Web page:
Pink Folder/Why UofN is not accredited in any one nation

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CONSIDERATIONS ABOUT ACCREDITATION

University of the Nations offers courses and field assignments in over 90 nations worldwide which may be used toward U of N degrees. Various accredited institutions throughout the world accept U of N transfer students and credits. U of N is a degree-granting institution (Associate's Bachelor's and Master's degrees), but has not applied for accreditation in any nation' educational system.

U of N recognizes the value of accrediting agencies in maintaining predictability in quality of education. Therefore, U of N may apply for accreditation in the future. However, at this time, for the following reasons, we are not in the process of doing so.

  1. University of the Nations is unique in its international missionary training scope with locations in many countries. Validation by an accrediting agency in one nation could be limiting. With the U of N, students may begin their education in South America, continue it in the United States and complete their U of N degree requirements in Europe. This type of international scope is a challenge for accrediting agencies to validate.
  2. U of N is an integral part of Youth With A Mission (YWAM), an international and interdenominational missionary organization. Normally, accreditation agencies require the separation of the educational institution from the parent organization, thus requiring U of N to separate from YWAM. However, by design, U of N is an integral part of YWAM and only able to fulfill its purposes as such.
  3. The U of N Board of Regents consists of the YWAM Global Leadership Team (GLT) and representatives from the YWAM worldwide regions, fields and ministry divisions. Accreditation generally requires a partially non-YWAM governing board. However, the present U of N Board of Regents is from a diverse international group which understands the founding principles of the mission and the university. Since the development of U of N is still in a formative stage and needs freedom to grow into the fulfillment of the purposes for which it was created, we do not believe that it is right to form a non-YWAM governing board. The U of N does have an International Advisory Board which consists primarily of non-YWAM representatives.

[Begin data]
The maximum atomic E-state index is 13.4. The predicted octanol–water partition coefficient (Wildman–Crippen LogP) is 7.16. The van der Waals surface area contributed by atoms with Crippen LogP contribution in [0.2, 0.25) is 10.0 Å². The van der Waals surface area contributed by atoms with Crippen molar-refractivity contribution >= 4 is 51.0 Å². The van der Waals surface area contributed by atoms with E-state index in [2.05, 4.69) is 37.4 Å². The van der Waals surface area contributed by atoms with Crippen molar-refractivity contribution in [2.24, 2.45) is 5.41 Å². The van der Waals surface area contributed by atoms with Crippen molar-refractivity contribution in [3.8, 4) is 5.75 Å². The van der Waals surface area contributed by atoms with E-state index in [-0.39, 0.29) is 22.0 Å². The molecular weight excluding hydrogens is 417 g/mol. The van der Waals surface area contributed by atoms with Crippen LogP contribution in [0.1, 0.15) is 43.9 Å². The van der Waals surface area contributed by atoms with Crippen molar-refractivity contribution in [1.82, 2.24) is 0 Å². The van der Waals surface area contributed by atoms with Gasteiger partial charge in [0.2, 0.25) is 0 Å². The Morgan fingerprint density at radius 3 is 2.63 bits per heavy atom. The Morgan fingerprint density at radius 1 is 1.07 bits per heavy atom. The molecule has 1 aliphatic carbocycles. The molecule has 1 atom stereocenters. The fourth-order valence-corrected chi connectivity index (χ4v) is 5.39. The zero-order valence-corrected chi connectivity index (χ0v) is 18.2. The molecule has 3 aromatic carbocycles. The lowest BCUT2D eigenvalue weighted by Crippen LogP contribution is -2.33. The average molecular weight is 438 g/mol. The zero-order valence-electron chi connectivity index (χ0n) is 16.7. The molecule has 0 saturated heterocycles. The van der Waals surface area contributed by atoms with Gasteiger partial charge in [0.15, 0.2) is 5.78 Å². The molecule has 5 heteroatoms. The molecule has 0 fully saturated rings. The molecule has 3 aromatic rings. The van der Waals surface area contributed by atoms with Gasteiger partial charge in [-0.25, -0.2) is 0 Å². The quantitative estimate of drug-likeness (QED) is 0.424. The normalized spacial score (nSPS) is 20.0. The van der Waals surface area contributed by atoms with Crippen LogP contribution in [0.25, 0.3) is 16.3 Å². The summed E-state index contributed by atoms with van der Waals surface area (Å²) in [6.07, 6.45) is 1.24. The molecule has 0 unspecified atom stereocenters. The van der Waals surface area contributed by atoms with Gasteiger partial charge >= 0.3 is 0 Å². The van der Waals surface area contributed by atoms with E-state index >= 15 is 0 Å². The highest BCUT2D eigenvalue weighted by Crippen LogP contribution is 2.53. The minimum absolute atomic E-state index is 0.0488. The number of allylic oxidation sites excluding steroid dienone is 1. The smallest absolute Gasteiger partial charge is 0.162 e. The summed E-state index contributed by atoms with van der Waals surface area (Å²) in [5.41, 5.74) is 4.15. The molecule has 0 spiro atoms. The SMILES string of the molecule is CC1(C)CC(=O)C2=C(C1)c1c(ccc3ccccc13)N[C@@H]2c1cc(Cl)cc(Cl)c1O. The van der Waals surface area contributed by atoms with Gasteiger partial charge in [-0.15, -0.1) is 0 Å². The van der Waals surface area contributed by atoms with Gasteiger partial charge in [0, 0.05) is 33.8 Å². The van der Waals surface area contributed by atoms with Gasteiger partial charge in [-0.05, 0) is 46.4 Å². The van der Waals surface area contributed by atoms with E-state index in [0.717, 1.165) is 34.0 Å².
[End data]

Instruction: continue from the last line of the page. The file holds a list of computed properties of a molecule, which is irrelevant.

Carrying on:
4. U of N maintains a staff of volunteer missionaries who must raise their own support independent of their positions with the university. Accrediting agencies require salaries for university staff members on the basis that a good solid income helps to ensure stability in the university system and quality in its programs. The U of N is establishing a "record" to demonstrate stability through a history of quality long-term staff with independent support. But for now, the lack of salaries for staff could preclude accreditation. Presently, U of N has growing student population internationally, constant construction of new buildings and projects globally, and a steady stream of long-term staff members from Youth With A Mission among its many branch campuses.
  5. Our modular approach to education is generally unknown by accrediting boards. We need to demonstrate its effectiveness which also justifies the visiting teacher concept utilized in our schools. At the present time, much of the academic material provided in the school is presented by long term staff members in conjunction with visiting speakers, who generally have excellent credentials and high qualifications. Nearly all visiting teachers have extensive international experience and are able to present a broad perspective in their fields of expertise.